President Donald Trump’s pick to replace Anthony Kennedy on the U.S. Supreme Court — a D.C. area judge named Brett Kavanaugh — has faced numerous challenges since emerging on the national scene. Now, there’s another undercut to the judge in the form of a letter asserting that he attempted to rape an anonymous woman in his high school days. The woman was moved to action after Trump picked Kavanaugh for the Supreme Court earlier this year. She detailed her story in a letter to her Congresswoman, California Democrat Anna Eshoo. Only now, however, has her story become public.
Ronan Farrow, famous at this point for breaking stories of sexual misconduct perpetrated by the rich and famous, is among the reporters on the story. Writing for The New Yorker with Jane Mayer, he — and Mayer — explain that California Democrat and prominent Senate Judiciary Committee member Dianne Feinstein also received a copy of the letter — months ago.
Feinstein had kept information about the woman’s story under metaphorical lock and key until pressured into briefing some of her colleagues — with no staff members present — on what was relayed to her. She did that just this past Wednesday, and has reportedly referred the matter to the FBI at this point, after originally having asserted behind the scenes that the matter was too distant in the past to demand public discussion. She didn’t even confirm what “information” about Kavanaugh she’d shared with the FBI in her public statement about the matter — news of the Kavanaugh victim’s story comes from other sources.
The FBI, for its part, confirmed that Feinstein had handed over the information and reported that they’d “included it as part of Judge Kavanaugh’s background file, as per the standard process.” That means, BuzzFeed explains, that the White House and every member of the Senate now has access to the original letter.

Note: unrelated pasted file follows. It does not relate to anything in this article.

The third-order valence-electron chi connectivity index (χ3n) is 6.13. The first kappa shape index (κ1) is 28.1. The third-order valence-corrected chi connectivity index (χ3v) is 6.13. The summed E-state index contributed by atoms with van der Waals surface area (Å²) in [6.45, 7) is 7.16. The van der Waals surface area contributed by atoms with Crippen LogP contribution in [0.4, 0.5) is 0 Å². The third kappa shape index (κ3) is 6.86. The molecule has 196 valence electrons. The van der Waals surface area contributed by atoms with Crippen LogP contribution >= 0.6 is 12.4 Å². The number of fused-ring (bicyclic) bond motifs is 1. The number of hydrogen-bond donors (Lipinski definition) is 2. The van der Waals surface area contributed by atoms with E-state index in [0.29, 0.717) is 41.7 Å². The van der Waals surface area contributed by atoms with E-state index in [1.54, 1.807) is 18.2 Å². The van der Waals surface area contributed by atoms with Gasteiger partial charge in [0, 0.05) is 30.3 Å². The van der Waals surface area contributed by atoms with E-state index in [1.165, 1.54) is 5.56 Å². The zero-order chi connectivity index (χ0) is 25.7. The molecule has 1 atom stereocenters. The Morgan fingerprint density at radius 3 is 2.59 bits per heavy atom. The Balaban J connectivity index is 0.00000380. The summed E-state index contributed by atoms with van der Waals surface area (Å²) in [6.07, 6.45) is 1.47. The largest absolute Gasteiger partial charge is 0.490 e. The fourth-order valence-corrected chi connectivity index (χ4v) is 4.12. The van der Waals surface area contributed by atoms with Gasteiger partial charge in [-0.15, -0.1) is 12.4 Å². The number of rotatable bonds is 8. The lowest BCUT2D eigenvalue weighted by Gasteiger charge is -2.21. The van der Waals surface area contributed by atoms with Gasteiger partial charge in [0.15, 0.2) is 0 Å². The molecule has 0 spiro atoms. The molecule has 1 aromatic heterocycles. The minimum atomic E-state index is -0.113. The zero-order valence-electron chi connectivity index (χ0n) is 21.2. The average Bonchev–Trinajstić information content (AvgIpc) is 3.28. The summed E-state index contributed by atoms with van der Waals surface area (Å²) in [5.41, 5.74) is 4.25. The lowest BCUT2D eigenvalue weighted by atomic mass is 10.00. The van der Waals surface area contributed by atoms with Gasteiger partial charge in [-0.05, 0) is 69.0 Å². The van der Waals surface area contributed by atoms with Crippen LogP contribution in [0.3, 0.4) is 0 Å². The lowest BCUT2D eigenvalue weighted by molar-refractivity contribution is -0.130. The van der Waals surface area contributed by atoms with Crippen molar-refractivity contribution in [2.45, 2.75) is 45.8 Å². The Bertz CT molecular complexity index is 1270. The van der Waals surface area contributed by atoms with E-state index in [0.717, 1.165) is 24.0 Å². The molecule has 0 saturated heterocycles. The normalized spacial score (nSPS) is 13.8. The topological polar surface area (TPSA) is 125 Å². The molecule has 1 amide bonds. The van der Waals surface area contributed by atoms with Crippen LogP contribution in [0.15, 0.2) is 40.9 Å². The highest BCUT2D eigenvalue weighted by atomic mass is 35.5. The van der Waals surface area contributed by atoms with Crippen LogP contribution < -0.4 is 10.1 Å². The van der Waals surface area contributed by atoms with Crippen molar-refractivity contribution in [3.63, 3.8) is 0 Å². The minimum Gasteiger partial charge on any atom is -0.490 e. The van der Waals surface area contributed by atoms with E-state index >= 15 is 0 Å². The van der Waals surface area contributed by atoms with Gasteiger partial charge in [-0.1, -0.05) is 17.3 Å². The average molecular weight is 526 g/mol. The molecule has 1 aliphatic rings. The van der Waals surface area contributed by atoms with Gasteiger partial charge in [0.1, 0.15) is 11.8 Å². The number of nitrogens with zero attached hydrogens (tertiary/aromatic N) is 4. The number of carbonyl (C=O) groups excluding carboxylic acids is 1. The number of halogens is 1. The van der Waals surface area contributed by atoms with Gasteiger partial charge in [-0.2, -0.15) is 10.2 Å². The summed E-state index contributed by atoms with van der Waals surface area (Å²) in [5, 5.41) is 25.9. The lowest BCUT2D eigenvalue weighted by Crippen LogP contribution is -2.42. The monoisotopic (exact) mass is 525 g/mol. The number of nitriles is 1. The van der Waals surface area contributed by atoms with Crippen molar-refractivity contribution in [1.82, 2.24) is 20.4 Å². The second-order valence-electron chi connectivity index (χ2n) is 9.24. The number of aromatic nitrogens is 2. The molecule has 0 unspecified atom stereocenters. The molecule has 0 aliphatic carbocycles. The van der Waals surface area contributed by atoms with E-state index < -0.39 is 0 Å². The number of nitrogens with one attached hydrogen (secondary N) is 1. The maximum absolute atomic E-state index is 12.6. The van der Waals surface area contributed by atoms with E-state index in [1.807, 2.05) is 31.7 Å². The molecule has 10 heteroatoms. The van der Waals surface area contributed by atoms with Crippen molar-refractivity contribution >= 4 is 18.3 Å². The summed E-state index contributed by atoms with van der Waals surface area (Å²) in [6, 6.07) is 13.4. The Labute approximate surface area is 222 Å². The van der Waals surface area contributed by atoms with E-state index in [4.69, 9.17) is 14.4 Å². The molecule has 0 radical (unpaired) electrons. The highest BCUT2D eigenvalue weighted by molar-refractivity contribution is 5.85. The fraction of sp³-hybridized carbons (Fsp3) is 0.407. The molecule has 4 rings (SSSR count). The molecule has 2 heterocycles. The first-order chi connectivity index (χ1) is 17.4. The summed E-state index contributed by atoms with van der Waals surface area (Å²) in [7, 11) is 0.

Kavanaugh has unsurprisingly denied the allegations against him, asserting — with an almost surprising ferocity for someone truly taken off-guard by the story:
‘I categorically and unequivocally deny this allegation. I did not do this back in high school or at any time.’
It’s among a number of roadblocks he’s faced on the road to confirmation, although he might still be set for a spot on the Supreme Court through it all on account of the Republican majority in the Senate.
The White House came out swinging in support of the president’s SCOTUS pick, asserting via Kerri Kupec:
‘Senator Schumer promised to ‘oppose Judge Kavanaugh’s nomination with everything I have,’ and it appears he is delivering with this 11th hour attempt to delay his confirmation.’
In other words — the White House couldn’t care less about a story of an attempted rape perpetrated by a possible soon-to-be member of the U.S. Supreme Court.
As part of the ongoing maze to Kavanaugh’s confirmation, questions remain covering issues like why Feinstein held onto the information for as long as she did. The New Yorker reports that she was concerned with exposing the victim to public scrutiny — and the woman who originally brought the story to lawmakers’ attention herself decided to stay private.
The saga figures in the broader spectacle of the Trump administration attempting to impose its lax standards on the federal government.
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